SAN FRANCISCO – For the fifth consecutive year, the San Francisco Recreation and Park Department partnered up with the Golden Gate Audubon Society and volunteers to restore White-Crowned Sparrow habitats and other coastal scrub species at the edge of the Bison Paddock in Golden Gate Park. Today, volunteers removed invasive weeds and planted native species that would attract the White-Crowned Sparrows to nest. In addition, each fall, volunteers clean out the nest boxes — removing the previous season’s nesting material to prepare them for the next nesting season and documenting contents such as eggs that did not hatch. Currently, there are ten clutches (batches of eggs) in this area.
“Because of our partnership with the Golden Gate Audubon Society and our passionate volunteers, San Franciscans can enjoy watching birds and bison thrive in Golden Gate Park,” said Phil Ginsburg, SF Rec and Park General Manager. “We welcome the public to join us in our efforts to restore parks and natural areas, and encourage the return of wildlife in our City.”
The goal of the restoration project was to create habitat and nesting opportunities for White-Crowned Sparrows, a species that is diminishing in San Francisco. The Nuttall’s subspecies of White-Crowned Sparrows live along the California coast year round, while other subspecies spend only the winter here. White-Crowned Sparrows nest in a clump of vegetation on the ground or at the base of a bush or short tree. The nests are made of grass, leaves, twigs, pine, moss, bark, hair and feathers. The sparrows lay between two and five eggs in each clutch.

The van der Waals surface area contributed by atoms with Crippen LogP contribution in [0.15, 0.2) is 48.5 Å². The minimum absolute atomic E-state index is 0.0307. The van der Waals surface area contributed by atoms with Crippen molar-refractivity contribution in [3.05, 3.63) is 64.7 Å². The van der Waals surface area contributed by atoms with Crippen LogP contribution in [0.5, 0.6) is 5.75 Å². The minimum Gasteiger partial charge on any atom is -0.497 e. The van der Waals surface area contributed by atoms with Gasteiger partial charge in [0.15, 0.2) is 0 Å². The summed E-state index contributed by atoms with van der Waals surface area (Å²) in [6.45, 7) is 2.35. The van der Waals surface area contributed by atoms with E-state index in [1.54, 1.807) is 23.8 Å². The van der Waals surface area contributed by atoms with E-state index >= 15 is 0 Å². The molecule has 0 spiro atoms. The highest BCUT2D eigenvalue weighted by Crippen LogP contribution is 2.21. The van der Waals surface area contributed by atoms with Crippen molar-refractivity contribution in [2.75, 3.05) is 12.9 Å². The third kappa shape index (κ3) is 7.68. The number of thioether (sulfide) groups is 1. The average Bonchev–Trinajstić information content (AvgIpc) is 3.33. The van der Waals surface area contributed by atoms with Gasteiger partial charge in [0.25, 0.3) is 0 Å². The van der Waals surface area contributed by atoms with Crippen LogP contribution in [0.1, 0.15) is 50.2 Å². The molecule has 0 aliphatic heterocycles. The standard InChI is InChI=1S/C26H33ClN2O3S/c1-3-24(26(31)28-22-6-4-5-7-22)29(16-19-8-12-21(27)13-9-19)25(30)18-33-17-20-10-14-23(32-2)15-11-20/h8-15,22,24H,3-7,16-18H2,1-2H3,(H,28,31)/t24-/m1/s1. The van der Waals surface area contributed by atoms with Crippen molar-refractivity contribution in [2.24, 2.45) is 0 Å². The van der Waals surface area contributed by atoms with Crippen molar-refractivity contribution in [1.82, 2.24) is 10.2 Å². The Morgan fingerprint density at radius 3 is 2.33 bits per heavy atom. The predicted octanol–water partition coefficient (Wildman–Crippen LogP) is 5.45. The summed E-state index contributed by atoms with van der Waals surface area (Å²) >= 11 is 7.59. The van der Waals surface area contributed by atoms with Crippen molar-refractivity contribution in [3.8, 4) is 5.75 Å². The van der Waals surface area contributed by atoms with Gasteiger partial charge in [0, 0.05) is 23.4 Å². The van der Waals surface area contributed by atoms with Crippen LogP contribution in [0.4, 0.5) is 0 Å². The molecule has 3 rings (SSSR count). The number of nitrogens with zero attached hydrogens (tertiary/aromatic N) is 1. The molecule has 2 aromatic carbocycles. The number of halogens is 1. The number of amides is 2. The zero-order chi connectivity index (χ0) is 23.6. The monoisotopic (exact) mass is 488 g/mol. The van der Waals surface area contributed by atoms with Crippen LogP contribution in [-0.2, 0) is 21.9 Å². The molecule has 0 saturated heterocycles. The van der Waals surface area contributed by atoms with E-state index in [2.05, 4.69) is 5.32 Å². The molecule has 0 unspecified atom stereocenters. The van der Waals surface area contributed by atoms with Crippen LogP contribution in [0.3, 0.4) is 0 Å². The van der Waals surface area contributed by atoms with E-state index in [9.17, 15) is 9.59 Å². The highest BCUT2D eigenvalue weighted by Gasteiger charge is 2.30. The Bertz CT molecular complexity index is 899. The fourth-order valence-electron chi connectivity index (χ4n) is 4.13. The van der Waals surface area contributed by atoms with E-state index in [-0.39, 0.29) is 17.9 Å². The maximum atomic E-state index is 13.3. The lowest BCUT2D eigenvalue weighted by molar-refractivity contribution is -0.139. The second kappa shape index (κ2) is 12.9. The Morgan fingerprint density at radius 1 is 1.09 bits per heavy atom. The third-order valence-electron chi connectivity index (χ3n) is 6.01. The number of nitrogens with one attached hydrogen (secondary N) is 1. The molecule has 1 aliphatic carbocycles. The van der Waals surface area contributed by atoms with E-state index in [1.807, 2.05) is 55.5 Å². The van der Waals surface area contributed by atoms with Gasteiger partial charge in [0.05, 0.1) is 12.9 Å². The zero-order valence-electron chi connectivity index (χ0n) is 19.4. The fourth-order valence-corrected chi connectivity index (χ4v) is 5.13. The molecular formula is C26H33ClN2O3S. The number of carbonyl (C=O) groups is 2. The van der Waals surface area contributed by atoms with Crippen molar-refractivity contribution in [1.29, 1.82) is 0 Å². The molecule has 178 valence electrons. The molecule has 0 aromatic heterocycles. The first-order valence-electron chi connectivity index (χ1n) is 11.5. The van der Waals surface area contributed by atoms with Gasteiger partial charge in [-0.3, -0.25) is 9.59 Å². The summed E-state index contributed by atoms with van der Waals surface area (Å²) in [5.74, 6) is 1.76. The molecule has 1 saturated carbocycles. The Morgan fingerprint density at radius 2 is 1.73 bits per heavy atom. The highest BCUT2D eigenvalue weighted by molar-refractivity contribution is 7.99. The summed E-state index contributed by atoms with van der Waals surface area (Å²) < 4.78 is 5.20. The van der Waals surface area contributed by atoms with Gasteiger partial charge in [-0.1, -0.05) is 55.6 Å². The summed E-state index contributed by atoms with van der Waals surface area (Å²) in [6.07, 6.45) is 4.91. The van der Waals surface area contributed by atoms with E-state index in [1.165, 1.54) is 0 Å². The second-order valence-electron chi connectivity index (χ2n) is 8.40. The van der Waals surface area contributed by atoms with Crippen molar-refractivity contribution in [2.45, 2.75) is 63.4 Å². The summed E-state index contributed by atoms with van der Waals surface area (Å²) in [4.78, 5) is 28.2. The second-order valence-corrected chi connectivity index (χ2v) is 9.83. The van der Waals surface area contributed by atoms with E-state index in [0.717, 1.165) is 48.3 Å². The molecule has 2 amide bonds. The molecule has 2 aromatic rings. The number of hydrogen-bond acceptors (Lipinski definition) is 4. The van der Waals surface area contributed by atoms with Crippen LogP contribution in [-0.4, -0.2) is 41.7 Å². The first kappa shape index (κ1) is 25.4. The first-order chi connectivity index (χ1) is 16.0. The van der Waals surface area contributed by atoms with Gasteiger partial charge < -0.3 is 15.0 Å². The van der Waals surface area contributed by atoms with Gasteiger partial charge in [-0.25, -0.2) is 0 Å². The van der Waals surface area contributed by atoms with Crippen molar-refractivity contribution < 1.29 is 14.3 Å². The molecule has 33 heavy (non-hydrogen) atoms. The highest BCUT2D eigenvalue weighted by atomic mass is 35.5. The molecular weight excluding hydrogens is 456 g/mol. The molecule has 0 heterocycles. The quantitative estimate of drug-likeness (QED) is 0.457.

“We’ve been delighted to work with Rec & Parks to enhance the habitat by the paddock for wildlife and people,” said Cindy Margulis, Executive Director of Golden Gate Audubon Society. “Our members have cherished this remarkable park since our founding a century ago. Restoration is one of the ways we can sustain the marvels of nature in urban parklands.”
Volunteer opportunities for SF Rec and Park exist in every corner of the city and volunteers can choose from a variety of projects-from individual to group-based, from one-time to long-term, from indoor to outdoor, from locally-focused to city-minded. Please visit http://sfrecpark.org/support-your-parks/volunteer-program/ to become a SF Rec and Park volunteer.
“It’s so rewarding to work with volunteers to restore wildlife habitat and witness the fruits of our labor – it’s also nice to get outside and improve the parks that we love,” said Kimberly Kiefer, Director of Volunteer Services at SF Rec and Park. “Volunteers contribute 187,000 hours of service annually – which is an invaluable contribution to our city.”
Golden Gate Audubon member Susan Mullaney has volunteered at the Bison Paddock for over three years. Her work typically involves weeding along the edge of the path in the dry months of summer. In the winter, she plants native seedlings that provides food and shelter for birds, butterflies, and other wildlife. She also helps clean out the nest boxes each fall, after breeding season is over. The nest boxes are used by Tree Swallows and Western Bluebirds. Mullaney said she has seen an increase in bird activity at the paddock over her three years working there.
“I see and hear more birds,” said Susan Mullaney. “It’s a little denser with vegetation, and the vegetation is more well-established. We’ve had American Goldfinches, White-crowned and Golden-crowned Sparrows, Tree Swallows, and juncos. And all summer the area is filled with hummingbirds.”
The Golden Gate Audubon Society was founded in 1917 with the mission to engage the public to experience the wonder of birds and protect native bird populations and their habitats. For more about the Golden Gate Audubon Society, please visit www.goldengateaudubon.org.